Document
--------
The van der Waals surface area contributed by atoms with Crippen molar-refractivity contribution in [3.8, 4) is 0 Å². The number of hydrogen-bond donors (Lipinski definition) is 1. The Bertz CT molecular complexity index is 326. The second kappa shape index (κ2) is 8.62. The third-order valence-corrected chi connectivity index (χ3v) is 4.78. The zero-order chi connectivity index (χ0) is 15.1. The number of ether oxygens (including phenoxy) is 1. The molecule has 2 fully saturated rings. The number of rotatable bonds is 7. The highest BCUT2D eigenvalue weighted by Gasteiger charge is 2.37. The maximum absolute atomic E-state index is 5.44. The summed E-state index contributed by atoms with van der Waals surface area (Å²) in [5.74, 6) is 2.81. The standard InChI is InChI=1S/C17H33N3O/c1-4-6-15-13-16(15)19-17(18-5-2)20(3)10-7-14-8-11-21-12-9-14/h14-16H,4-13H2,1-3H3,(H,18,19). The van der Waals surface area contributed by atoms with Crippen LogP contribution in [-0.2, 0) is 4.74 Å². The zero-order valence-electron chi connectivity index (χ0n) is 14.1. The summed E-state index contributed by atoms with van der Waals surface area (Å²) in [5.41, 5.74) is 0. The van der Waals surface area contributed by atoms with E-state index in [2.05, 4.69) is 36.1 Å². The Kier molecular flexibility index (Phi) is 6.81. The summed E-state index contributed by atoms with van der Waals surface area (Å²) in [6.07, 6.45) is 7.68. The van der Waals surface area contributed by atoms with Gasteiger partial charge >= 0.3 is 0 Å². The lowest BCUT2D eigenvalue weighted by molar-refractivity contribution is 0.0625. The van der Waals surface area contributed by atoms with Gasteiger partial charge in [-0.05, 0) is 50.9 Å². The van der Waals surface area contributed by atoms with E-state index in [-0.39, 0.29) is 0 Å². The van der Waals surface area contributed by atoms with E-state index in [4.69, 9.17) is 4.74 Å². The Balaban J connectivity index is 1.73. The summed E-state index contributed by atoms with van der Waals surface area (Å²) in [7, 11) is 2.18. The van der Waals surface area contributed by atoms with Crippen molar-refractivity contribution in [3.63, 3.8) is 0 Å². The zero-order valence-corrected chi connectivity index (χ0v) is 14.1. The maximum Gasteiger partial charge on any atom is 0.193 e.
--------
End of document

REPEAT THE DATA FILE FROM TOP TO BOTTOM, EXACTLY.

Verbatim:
The van der Waals surface area contributed by atoms with Crippen molar-refractivity contribution in [3.8, 4) is 0 Å². The number of hydrogen-bond donors (Lipinski definition) is 1. The Bertz CT molecular complexity index is 326. The second kappa shape index (κ2) is 8.62. The third-order valence-corrected chi connectivity index (χ3v) is 4.78. The zero-order chi connectivity index (χ0) is 15.1. The number of ether oxygens (including phenoxy) is 1. The molecule has 2 fully saturated rings. The number of rotatable bonds is 7. The highest BCUT2D eigenvalue weighted by Gasteiger charge is 2.37. The maximum absolute atomic E-state index is 5.44. The summed E-state index contributed by atoms with van der Waals surface area (Å²) in [5.74, 6) is 2.81. The standard InChI is InChI=1S/C17H33N3O/c1-4-6-15-13-16(15)19-17(18-5-2)20(3)10-7-14-8-11-21-12-9-14/h14-16H,4-13H2,1-3H3,(H,18,19). The van der Waals surface area contributed by atoms with Crippen LogP contribution in [-0.2, 0) is 4.74 Å². The zero-order valence-electron chi connectivity index (χ0n) is 14.1. The summed E-state index contributed by atoms with van der Waals surface area (Å²) in [5.41, 5.74) is 0. The van der Waals surface area contributed by atoms with E-state index in [2.05, 4.69) is 36.1 Å². The Kier molecular flexibility index (Phi) is 6.81. The summed E-state index contributed by atoms with van der Waals surface area (Å²) in [6.07, 6.45) is 7.68. The van der Waals surface area contributed by atoms with Gasteiger partial charge >= 0.3 is 0 Å². The lowest BCUT2D eigenvalue weighted by molar-refractivity contribution is 0.0625. The van der Waals surface area contributed by atoms with Gasteiger partial charge in [-0.05, 0) is 50.9 Å². The van der Waals surface area contributed by atoms with E-state index in [-0.39, 0.29) is 0 Å². The van der Waals surface area contributed by atoms with E-state index in [4.69, 9.17) is 4.74 Å². The Balaban J connectivity index is 1.73. The summed E-state index contributed by atoms with van der Waals surface area (Å²) in [7, 11) is 2.18. The van der Waals surface area contributed by atoms with Crippen molar-refractivity contribution in [3.63, 3.8) is 0 Å². The zero-order valence-corrected chi connectivity index (χ0v) is 14.1. The maximum Gasteiger partial charge on any atom is 0.193 e.